If you followed the San Francisco Giants in 2013, you’re probably well aware that the production from the starting rotation dipped so dramatically that the then-reigning champs saw a 32-point increase in their team ERA, including an 80-point jump from 2011.

But Barry Zito and his 9.56 road ERA are gone, and veteran Tim Hudson is in as the replacement. Add in Matt Cain’s second-half success (more on that in a second) and Tim Lincecum’s continuous improvement, and the outlook is relatively bright for the once-heralded Giants rotation. Let’s take a look at what to expect from the five starters in 2014.


Matt Cain

Cain’s numbers from 2013 are a bit deceiving when trying to project his 2014 totals. Yes, his 4.00 ERA was alarmingly high, but consider this: After the All-Star break, Cain had a 2.36 ERA.

Why did the Giants righty make such a drastic improvement? Quite simply, Cain regained his command in the second half. According to FanGraphs, his walk rate dipped from 7.9 to 6.1, and he allowed just 0.87 home runs per nine innings, a huge dip from the 1.29 total that marked his disastrous first half.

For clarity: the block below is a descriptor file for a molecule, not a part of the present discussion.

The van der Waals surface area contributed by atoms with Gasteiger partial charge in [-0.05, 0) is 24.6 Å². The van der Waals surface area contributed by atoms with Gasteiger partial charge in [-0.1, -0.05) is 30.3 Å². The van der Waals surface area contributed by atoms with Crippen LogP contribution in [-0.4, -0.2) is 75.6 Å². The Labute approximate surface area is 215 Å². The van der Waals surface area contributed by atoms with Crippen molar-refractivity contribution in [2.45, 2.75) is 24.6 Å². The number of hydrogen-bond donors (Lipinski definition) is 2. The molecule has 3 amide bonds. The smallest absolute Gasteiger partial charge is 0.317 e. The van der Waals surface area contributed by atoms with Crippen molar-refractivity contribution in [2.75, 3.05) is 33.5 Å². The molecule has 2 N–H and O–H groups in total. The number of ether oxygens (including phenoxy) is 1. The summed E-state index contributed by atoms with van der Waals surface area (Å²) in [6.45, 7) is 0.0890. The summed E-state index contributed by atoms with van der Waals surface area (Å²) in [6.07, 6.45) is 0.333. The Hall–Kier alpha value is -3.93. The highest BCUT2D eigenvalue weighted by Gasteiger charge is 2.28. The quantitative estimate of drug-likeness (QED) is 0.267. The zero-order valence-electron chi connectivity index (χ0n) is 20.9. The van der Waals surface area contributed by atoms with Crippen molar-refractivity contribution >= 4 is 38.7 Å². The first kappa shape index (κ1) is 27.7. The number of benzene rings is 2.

That’s a testament to Cain’s ability to better locate the ball in the strike zone, an inability that plagued him in the first half to the tune of 16 home runs allowed.

Don’t expect Cain to come close to matching those fantastic second-half totals this season; he stranded an astonishing 84.5 percent of runners after the break, a total he can’t match for an entire season. With that being said, expect Cain to once again return to ace-like form.

Projection: 14-7, 3.05 ERA, 1.10 WHIP, 175 Ks



Madison Bumgarner

There’s not much to say about Bumgarner, except that the Giants could have used four more of him in 2013. The young lefty stepped in as the staff ace when the rest of the staff faltered, and he put together a 2.77 ERA with a minuscule .199 opponents’ batting average.

Opponents also had a .251 batting average on balls in play (BABIP) against Bumgarner, fifth-lowest in the majors according to FanGraphs. Conventional wisdom says that total will start to move upward toward the league average, but I’d argue that we can expect a similar BABIP, and thus a similar overall level of dominance, from MadBum in 2014.

Why? Because Bumgarner still possesses his nasty arsenal of pitches, and when he doesn’t strike out batters, they’re often weakly rolling over his pitches, as evidenced by MadBum‘s 46.8 ground ball percentage.